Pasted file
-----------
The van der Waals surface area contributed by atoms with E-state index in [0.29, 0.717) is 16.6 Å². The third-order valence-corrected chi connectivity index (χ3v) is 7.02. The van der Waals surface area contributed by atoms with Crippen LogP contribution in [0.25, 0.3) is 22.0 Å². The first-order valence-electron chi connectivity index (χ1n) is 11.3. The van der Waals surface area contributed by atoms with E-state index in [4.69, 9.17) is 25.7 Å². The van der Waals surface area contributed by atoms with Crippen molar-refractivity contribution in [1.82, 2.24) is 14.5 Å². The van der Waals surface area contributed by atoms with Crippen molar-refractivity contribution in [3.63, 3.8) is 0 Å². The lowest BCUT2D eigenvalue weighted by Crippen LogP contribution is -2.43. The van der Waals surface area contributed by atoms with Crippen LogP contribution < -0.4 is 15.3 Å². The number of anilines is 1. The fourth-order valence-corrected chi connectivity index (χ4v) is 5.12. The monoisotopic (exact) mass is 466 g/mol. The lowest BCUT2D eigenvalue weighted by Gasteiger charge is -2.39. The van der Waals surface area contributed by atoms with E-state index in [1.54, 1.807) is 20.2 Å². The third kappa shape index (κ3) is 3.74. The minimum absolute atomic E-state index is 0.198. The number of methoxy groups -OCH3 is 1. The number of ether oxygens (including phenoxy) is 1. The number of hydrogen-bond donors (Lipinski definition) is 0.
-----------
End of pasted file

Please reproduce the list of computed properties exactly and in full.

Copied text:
The van der Waals surface area contributed by atoms with E-state index in [0.29, 0.717) is 16.6 Å². The third-order valence-corrected chi connectivity index (χ3v) is 7.02. The van der Waals surface area contributed by atoms with Crippen LogP contribution in [0.25, 0.3) is 22.0 Å². The first-order valence-electron chi connectivity index (χ1n) is 11.3. The van der Waals surface area contributed by atoms with E-state index in [4.69, 9.17) is 25.7 Å². The van der Waals surface area contributed by atoms with Crippen molar-refractivity contribution in [1.82, 2.24) is 14.5 Å². The van der Waals surface area contributed by atoms with Crippen molar-refractivity contribution in [3.63, 3.8) is 0 Å². The lowest BCUT2D eigenvalue weighted by Crippen LogP contribution is -2.43. The van der Waals surface area contributed by atoms with Crippen LogP contribution < -0.4 is 15.3 Å². The number of anilines is 1. The fourth-order valence-corrected chi connectivity index (χ4v) is 5.12. The monoisotopic (exact) mass is 466 g/mol. The lowest BCUT2D eigenvalue weighted by Gasteiger charge is -2.39. The van der Waals surface area contributed by atoms with E-state index in [1.54, 1.807) is 20.2 Å². The third kappa shape index (κ3) is 3.74. The minimum absolute atomic E-state index is 0.198. The number of methoxy groups -OCH3 is 1. The number of ether oxygens (including phenoxy) is 1. The number of hydrogen-bond donors (Lipinski definition) is 0.